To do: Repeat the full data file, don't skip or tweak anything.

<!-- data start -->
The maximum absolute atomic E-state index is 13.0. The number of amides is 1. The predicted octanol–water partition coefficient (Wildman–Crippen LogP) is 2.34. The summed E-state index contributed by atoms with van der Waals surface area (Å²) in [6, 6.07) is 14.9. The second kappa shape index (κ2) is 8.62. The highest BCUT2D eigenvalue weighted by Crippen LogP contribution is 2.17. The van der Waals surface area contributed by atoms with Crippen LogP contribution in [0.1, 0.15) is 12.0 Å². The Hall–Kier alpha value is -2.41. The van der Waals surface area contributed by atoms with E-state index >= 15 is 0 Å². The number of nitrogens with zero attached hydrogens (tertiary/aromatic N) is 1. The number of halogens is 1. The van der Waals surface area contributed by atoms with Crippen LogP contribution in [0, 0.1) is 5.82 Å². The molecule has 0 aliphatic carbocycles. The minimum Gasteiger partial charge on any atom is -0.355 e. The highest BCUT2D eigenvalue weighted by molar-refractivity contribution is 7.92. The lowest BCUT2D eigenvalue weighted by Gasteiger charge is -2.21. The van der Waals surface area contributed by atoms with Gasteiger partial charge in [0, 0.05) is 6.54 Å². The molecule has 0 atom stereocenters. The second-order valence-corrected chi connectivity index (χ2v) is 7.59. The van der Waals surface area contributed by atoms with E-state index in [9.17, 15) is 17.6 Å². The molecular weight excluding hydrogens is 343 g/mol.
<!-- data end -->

The maximum absolute atomic E-state index is 13.0. The number of amides is 1. The predicted octanol–water partition coefficient (Wildman–Crippen LogP) is 2.34. The summed E-state index contributed by atoms with van der Waals surface area (Å²) in [6, 6.07) is 14.9. The second kappa shape index (κ2) is 8.62. The highest BCUT2D eigenvalue weighted by Crippen LogP contribution is 2.17. The van der Waals surface area contributed by atoms with Crippen LogP contribution in [0.1, 0.15) is 12.0 Å². The Hall–Kier alpha value is -2.41. The van der Waals surface area contributed by atoms with E-state index >= 15 is 0 Å². The number of nitrogens with zero attached hydrogens (tertiary/aromatic N) is 1. The number of halogens is 1. The van der Waals surface area contributed by atoms with Crippen LogP contribution in [0, 0.1) is 5.82 Å². The molecule has 0 aliphatic carbocycles. The minimum Gasteiger partial charge on any atom is -0.355 e. The highest BCUT2D eigenvalue weighted by molar-refractivity contribution is 7.92. The lowest BCUT2D eigenvalue weighted by Gasteiger charge is -2.21. The van der Waals surface area contributed by atoms with Gasteiger partial charge in [0, 0.05) is 6.54 Å². The molecule has 0 atom stereocenters. The second-order valence-corrected chi connectivity index (χ2v) is 7.59. The van der Waals surface area contributed by atoms with E-state index in [9.17, 15) is 17.6 Å². The molecular weight excluding hydrogens is 343 g/mol.